Seed harvest with Lia and J.B.
After a successful season, it was time to close the plot for winter. Sunchokes were dug up - some for eating, some for replanting elsewhere - and about 1/2 of the remaining seed stock was harvested.  Harvested seed stock was removed from the stem in complete pods and stored in brown paper bags over winter in a cool dark space.

Next, we employed a weed wacker to make light work of the above ground biomass.  This was raked to the side so that we could assess the plot and prepare for our next planting.

Thus began our garlic patch.  At this point, we made straight rows by pounding a stake into the ground, attaching string and then stretching it straight and securing it to another pounded post.  We were then able to dig a small trench for the garlic. Rows
Removing above ground biomass, while leaving root structure intact
were spaced roughly 12 inches apart and garlic cloves were spaced about 6 inches apart.  The cloves were placed about an inch under the soil surface and the trench filled back in.  Once the garlic was planted, we pulled the removed biomass back onto the plot and spread it around.  We then spread one bale of straw over the entire plot and whalla, the garden was prepared for the winter!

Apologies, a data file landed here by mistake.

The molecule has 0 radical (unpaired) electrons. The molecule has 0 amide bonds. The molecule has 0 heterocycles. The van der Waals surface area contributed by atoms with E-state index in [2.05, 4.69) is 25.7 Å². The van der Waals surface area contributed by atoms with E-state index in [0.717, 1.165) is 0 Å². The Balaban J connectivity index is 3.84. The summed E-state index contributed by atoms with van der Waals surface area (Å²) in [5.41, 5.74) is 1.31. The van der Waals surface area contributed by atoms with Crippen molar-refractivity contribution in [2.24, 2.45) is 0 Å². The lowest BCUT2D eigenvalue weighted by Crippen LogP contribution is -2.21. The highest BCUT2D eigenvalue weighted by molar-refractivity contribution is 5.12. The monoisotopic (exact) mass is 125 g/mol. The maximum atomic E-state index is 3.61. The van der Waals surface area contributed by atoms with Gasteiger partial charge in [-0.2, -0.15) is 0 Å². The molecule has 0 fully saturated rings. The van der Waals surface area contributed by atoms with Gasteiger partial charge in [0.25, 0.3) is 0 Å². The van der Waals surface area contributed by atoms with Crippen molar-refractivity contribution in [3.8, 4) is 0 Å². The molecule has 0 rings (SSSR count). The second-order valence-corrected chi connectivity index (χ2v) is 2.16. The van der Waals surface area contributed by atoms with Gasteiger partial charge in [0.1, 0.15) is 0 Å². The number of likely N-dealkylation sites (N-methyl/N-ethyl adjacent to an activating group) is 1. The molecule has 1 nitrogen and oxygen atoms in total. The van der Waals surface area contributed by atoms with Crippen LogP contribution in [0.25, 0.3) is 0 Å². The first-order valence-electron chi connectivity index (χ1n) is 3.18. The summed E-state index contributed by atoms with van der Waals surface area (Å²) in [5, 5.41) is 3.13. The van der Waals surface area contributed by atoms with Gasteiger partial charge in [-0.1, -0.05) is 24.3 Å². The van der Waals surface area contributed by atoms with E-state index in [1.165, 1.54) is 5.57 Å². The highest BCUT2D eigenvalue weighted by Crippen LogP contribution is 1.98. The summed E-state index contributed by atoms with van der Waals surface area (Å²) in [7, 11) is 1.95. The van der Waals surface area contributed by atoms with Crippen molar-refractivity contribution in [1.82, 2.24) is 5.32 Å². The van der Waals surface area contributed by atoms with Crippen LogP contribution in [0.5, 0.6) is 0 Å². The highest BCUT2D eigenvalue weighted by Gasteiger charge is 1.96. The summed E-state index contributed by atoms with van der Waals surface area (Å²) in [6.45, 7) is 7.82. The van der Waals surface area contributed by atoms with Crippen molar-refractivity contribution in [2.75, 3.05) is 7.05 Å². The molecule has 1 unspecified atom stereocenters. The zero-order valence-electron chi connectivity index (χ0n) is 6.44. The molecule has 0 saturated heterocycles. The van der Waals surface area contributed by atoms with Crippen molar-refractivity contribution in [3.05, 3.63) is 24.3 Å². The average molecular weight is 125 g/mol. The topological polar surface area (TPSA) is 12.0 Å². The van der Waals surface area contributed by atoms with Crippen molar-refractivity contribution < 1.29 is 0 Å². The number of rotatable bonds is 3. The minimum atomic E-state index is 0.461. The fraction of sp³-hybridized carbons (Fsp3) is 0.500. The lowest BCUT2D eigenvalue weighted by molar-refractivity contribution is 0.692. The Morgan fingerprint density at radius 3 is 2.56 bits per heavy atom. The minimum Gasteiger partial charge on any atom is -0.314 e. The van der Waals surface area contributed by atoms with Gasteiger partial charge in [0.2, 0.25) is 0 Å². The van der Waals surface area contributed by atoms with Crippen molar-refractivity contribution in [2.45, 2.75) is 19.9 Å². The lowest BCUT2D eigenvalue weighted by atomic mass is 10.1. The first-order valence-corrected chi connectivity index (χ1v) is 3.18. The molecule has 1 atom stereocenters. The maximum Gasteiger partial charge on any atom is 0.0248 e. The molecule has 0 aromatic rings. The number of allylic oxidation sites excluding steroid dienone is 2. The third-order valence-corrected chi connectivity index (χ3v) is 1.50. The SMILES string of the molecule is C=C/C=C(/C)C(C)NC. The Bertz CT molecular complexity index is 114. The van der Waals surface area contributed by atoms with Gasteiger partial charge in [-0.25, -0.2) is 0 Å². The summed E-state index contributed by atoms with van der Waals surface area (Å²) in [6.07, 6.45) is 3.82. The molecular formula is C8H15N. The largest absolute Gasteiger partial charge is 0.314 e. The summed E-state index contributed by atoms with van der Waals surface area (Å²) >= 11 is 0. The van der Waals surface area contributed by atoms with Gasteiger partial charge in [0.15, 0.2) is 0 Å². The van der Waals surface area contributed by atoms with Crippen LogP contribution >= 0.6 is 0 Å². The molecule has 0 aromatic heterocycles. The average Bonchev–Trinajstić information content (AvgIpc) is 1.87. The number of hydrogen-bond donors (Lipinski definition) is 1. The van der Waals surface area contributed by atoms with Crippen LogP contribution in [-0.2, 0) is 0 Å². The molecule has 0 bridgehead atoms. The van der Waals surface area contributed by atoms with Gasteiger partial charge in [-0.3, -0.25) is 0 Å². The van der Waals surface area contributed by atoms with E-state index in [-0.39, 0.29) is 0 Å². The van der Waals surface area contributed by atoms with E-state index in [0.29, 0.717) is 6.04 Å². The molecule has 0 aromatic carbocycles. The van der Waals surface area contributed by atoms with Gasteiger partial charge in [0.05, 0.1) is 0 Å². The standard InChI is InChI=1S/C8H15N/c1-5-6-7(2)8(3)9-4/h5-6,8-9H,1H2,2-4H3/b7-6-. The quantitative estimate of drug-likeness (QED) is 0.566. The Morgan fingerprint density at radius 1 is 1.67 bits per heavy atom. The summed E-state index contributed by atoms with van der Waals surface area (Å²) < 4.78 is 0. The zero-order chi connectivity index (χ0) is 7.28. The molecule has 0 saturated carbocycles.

Now I wish we could show you pictures from the following growing season, but alas, no one in our group thought of taking any!?!
Making rows and planting garlic
What I can tell you is this - we visited the plot only a handful of times.  In our visits, we noticed that nearly all of the garlic had sprouted and in the rows between, seeds left over from the successful kale, mustard, and radishes had sprouted. We were again able to out compete the weeds with edibles, even though we used no herbicides and we planted no new seed.  At the end of the season, we counted 480 heads of garlic harvested from our little 15 ft by 15 ft plot!

We closed the plot this past growing season in a way quite
Closed for winter
similar to that noted above, albeit, this season we filled the garlic trenches back up with compost, then raked the soil, then added the biomass and straw.  I'll be sure to add pictures from 2014!

Side note - we will put a crop other than garlic in for 2015, as it is suggested that Alliums should only be planted in the same place for two consecutive years before rotation.  More on that later though!  Happy planting!!!